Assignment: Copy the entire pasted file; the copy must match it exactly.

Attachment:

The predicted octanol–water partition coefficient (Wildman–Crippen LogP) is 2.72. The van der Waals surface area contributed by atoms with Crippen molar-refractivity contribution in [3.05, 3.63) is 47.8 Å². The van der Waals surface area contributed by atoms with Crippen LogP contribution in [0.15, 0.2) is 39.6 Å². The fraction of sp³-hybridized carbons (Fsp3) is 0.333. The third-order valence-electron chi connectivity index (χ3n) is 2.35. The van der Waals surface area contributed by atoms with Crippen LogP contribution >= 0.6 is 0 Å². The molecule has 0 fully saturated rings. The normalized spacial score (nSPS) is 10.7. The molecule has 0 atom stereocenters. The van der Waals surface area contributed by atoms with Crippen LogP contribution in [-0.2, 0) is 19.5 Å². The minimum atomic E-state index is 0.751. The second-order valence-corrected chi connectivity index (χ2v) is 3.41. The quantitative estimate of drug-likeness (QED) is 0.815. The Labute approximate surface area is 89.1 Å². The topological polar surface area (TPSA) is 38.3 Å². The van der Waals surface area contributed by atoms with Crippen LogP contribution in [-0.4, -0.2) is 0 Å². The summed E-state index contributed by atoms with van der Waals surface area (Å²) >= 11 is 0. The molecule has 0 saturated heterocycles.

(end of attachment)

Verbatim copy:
The predicted octanol–water partition coefficient (Wildman–Crippen LogP) is 2.72. The van der Waals surface area contributed by atoms with Crippen molar-refractivity contribution in [3.05, 3.63) is 47.8 Å². The van der Waals surface area contributed by atoms with Crippen LogP contribution in [0.15, 0.2) is 39.6 Å². The fraction of sp³-hybridized carbons (Fsp3) is 0.333. The third-order valence-electron chi connectivity index (χ3n) is 2.35. The van der Waals surface area contributed by atoms with Crippen LogP contribution >= 0.6 is 0 Å². The molecule has 0 fully saturated rings. The normalized spacial score (nSPS) is 10.7. The molecule has 0 atom stereocenters. The van der Waals surface area contributed by atoms with Crippen LogP contribution in [-0.2, 0) is 19.5 Å². The minimum atomic E-state index is 0.751. The second-order valence-corrected chi connectivity index (χ2v) is 3.41. The quantitative estimate of drug-likeness (QED) is 0.815. The Labute approximate surface area is 89.1 Å². The topological polar surface area (TPSA) is 38.3 Å². The van der Waals surface area contributed by atoms with Crippen LogP contribution in [-0.4, -0.2) is 0 Å². The summed E-state index contributed by atoms with van der Waals surface area (Å²) >= 11 is 0. The molecule has 0 saturated heterocycles.